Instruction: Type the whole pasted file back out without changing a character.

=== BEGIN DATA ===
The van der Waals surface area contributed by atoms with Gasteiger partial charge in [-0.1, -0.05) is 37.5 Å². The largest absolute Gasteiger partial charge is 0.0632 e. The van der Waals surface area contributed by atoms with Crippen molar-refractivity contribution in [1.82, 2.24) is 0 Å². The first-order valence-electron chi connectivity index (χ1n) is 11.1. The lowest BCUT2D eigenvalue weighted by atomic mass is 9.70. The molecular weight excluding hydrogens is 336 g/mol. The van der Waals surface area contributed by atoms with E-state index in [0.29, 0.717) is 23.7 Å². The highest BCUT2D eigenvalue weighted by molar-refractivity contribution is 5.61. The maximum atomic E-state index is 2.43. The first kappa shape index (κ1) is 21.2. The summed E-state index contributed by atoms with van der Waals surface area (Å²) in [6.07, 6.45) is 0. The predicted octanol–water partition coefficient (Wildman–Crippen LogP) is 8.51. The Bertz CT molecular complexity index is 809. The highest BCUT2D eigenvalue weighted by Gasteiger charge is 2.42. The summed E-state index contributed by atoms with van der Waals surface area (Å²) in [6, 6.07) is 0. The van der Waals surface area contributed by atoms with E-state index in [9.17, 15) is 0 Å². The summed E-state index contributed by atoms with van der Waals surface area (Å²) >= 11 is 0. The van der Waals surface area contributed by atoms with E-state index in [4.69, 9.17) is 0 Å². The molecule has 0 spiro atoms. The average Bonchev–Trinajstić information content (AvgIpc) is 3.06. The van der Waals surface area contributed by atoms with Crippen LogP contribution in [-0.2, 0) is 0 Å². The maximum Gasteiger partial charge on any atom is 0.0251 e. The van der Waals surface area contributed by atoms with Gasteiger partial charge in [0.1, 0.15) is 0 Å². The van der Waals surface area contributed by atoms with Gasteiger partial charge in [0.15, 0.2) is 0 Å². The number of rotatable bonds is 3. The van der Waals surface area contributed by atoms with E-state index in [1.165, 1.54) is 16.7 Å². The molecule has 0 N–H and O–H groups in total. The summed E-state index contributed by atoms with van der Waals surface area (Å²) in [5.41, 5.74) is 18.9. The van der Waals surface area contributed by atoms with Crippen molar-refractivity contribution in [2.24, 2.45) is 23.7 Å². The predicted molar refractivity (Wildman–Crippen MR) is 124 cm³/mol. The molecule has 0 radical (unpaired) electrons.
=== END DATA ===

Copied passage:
The van der Waals surface area contributed by atoms with Gasteiger partial charge in [-0.1, -0.05) is 37.5 Å². The largest absolute Gasteiger partial charge is 0.0632 e. The van der Waals surface area contributed by atoms with Crippen molar-refractivity contribution in [1.82, 2.24) is 0 Å². The first-order valence-electron chi connectivity index (χ1n) is 11.1. The lowest BCUT2D eigenvalue weighted by atomic mass is 9.70. The molecular weight excluding hydrogens is 336 g/mol. The van der Waals surface area contributed by atoms with E-state index in [0.29, 0.717) is 23.7 Å². The highest BCUT2D eigenvalue weighted by molar-refractivity contribution is 5.61. The maximum atomic E-state index is 2.43. The first kappa shape index (κ1) is 21.2. The summed E-state index contributed by atoms with van der Waals surface area (Å²) in [6.07, 6.45) is 0. The predicted octanol–water partition coefficient (Wildman–Crippen LogP) is 8.51. The Bertz CT molecular complexity index is 809. The highest BCUT2D eigenvalue weighted by Gasteiger charge is 2.42. The summed E-state index contributed by atoms with van der Waals surface area (Å²) in [6, 6.07) is 0. The van der Waals surface area contributed by atoms with E-state index in [9.17, 15) is 0 Å². The summed E-state index contributed by atoms with van der Waals surface area (Å²) >= 11 is 0. The van der Waals surface area contributed by atoms with E-state index in [4.69, 9.17) is 0 Å². The molecule has 0 spiro atoms. The average Bonchev–Trinajstić information content (AvgIpc) is 3.06. The van der Waals surface area contributed by atoms with Crippen LogP contribution in [-0.2, 0) is 0 Å². The maximum Gasteiger partial charge on any atom is 0.0251 e. The van der Waals surface area contributed by atoms with Gasteiger partial charge in [0.1, 0.15) is 0 Å². The van der Waals surface area contributed by atoms with Gasteiger partial charge in [0.15, 0.2) is 0 Å². The number of rotatable bonds is 3. The van der Waals surface area contributed by atoms with E-state index in [1.165, 1.54) is 16.7 Å². The molecule has 0 N–H and O–H groups in total. The summed E-state index contributed by atoms with van der Waals surface area (Å²) in [5.41, 5.74) is 18.9. The van der Waals surface area contributed by atoms with Crippen molar-refractivity contribution in [2.24, 2.45) is 23.7 Å². The predicted molar refractivity (Wildman–Crippen MR) is 124 cm³/mol. The molecule has 0 radical (unpaired) electrons.